A MUCH DELAYED report into allegations of racism, anti-Semitism and bullying within the Labor Party revealed “serious problems of discrimination” and racism within its ranks.
The Forde Report, led by Martin Forde QC, was commissioned by Sir Keir Starmer in 2020 after leaked WhatsApp messages exposed damaging factionalism with racist comments directed at black MPs.
The report suffered multiple delays as party headquarters staff mentioned in the initial filing filed a lawsuit against its publication. The alleged data breaches were also investigated by the Information Commissioner.
The damning report, which was vetted by Labour’s governing body, the National Executive Committee (NEC) this morning ahead of its release, has stoked tensions within the party.
The report said there was “unmistakable overt and underlying racism and sexism” in WhatsApp messages exchanged by senior executives.
In the posts, an official was quoted as referring to MP Diane Abbott as “really disgusting” and “a very angry woman”.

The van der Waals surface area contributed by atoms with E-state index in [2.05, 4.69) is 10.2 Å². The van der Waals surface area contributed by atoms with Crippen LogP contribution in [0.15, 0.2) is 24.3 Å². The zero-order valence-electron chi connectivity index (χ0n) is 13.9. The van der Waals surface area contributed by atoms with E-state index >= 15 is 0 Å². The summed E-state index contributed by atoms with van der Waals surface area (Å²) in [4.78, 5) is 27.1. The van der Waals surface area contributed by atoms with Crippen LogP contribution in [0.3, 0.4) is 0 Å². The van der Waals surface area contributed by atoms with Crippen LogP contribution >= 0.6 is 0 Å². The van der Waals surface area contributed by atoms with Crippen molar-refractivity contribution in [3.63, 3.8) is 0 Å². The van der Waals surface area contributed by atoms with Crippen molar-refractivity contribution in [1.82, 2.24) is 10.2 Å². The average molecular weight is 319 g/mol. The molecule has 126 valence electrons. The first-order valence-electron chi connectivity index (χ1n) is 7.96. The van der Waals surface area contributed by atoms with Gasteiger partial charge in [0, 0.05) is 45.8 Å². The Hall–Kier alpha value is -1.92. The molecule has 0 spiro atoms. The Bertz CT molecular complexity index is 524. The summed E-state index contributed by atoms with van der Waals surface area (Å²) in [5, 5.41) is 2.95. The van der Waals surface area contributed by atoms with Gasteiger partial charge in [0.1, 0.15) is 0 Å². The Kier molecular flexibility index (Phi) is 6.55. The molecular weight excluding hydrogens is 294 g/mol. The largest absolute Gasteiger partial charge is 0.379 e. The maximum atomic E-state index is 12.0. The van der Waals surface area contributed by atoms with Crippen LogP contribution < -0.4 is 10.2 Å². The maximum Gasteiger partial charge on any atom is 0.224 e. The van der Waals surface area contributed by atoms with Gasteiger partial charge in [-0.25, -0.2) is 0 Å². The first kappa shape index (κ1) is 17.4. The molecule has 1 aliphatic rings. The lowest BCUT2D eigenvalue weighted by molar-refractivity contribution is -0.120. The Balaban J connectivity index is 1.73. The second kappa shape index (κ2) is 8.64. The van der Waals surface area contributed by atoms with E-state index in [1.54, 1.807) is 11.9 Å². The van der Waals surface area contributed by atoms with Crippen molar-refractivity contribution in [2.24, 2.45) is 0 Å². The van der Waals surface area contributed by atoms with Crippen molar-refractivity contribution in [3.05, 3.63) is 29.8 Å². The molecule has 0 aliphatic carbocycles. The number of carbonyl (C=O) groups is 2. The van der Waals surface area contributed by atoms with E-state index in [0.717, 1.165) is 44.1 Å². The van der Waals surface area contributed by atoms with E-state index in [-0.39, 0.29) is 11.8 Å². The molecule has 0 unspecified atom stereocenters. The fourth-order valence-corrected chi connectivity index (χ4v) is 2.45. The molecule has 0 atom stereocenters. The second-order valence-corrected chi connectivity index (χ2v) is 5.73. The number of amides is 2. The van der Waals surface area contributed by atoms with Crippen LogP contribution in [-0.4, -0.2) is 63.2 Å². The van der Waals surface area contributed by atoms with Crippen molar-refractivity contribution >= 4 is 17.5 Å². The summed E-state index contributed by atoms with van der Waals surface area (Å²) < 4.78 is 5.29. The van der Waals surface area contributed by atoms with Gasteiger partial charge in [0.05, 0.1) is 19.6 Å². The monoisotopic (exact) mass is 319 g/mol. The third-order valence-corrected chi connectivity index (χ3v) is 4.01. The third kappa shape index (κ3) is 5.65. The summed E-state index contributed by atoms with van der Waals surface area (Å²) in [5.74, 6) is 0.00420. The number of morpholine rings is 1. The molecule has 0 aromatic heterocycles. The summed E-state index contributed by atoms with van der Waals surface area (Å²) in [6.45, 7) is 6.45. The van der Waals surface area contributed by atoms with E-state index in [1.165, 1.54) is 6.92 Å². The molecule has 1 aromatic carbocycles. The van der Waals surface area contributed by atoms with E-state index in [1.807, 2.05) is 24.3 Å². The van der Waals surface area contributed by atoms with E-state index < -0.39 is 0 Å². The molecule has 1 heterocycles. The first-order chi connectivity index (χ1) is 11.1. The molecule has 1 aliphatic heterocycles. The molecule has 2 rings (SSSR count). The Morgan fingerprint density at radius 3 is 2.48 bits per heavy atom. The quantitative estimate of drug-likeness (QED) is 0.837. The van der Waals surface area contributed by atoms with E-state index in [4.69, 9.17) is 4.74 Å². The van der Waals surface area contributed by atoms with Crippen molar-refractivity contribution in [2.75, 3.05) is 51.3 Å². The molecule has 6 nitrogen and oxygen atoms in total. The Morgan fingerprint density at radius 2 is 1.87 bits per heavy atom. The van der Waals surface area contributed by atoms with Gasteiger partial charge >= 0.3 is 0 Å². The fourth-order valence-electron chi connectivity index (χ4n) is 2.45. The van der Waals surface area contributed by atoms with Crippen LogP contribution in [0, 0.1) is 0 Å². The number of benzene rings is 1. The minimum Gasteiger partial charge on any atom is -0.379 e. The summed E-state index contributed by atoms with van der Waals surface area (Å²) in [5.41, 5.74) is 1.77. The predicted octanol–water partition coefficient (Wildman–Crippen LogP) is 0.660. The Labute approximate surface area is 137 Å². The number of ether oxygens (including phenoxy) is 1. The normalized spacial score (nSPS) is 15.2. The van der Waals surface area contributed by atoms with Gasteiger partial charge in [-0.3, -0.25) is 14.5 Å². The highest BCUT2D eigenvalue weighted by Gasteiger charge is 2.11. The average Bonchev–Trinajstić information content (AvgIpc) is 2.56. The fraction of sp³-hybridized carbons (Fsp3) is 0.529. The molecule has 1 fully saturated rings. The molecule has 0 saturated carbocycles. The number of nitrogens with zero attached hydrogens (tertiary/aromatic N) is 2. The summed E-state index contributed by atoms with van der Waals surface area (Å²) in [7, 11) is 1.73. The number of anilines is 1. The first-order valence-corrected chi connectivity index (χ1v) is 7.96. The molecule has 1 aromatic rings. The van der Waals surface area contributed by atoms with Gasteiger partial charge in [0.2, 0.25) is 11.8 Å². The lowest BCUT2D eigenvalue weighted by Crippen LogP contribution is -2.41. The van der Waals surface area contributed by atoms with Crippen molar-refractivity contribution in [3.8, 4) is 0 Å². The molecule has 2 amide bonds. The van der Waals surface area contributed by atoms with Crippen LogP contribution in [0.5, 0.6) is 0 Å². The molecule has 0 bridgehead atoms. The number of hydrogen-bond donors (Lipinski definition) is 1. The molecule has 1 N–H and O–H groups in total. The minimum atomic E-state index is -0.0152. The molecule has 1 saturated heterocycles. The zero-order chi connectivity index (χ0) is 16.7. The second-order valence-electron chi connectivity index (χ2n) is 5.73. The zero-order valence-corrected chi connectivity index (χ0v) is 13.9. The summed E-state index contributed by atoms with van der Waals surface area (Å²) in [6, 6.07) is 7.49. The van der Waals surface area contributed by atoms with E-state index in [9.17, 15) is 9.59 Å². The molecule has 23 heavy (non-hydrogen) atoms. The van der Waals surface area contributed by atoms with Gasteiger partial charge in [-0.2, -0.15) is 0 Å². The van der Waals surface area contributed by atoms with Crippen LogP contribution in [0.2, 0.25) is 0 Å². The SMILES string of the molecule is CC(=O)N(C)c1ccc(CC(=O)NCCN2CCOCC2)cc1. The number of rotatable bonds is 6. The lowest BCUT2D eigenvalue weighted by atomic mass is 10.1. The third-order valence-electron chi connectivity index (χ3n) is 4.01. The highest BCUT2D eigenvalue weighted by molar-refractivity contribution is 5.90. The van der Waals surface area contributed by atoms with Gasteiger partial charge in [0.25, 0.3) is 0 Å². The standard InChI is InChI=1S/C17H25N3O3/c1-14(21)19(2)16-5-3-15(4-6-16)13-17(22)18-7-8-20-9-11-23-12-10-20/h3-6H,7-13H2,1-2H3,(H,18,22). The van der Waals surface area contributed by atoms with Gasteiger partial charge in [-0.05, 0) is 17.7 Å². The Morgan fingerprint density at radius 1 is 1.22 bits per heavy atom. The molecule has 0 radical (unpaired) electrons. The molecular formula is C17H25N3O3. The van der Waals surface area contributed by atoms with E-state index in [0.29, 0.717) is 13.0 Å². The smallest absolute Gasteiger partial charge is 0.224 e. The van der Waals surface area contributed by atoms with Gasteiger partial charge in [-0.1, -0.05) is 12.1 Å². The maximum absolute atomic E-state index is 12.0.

On one occasion, staff shared information about Abbott crying in the restroom and suggested reporters be warned.
Fellow black MPs Dawn Butler and Clive Lewis – who are on the left of the party – have also faced abuse.
The posts suggest elements within the party were working against then-leader Jeremy Corbyn.
Officials denied the posts were discriminatory and said she was only scrutinized for her performance in light of the Brexit vote. Some claimed they treated the MP for Hackney and Stoke Newington the same as white male MPs.
However, the bombshell report dismissed these claims saying, “Colored MPs and female parliamentarians were not always treated during the relevant period in the same way as their white/male counterparts in the Party and in Parliament” , before highlighting how Ms Abbott had been the victim of ‘expressions of visceral disgust’ and ‘racist tropes’.
The report went on to criticize that decades of racial bias targeting Abbott in the public domain should have been carefully factored into party members’ responses to him, even if these were unconscious.
Lewis and Butler said The voice that Labor did not take allegations of racism seriously enough.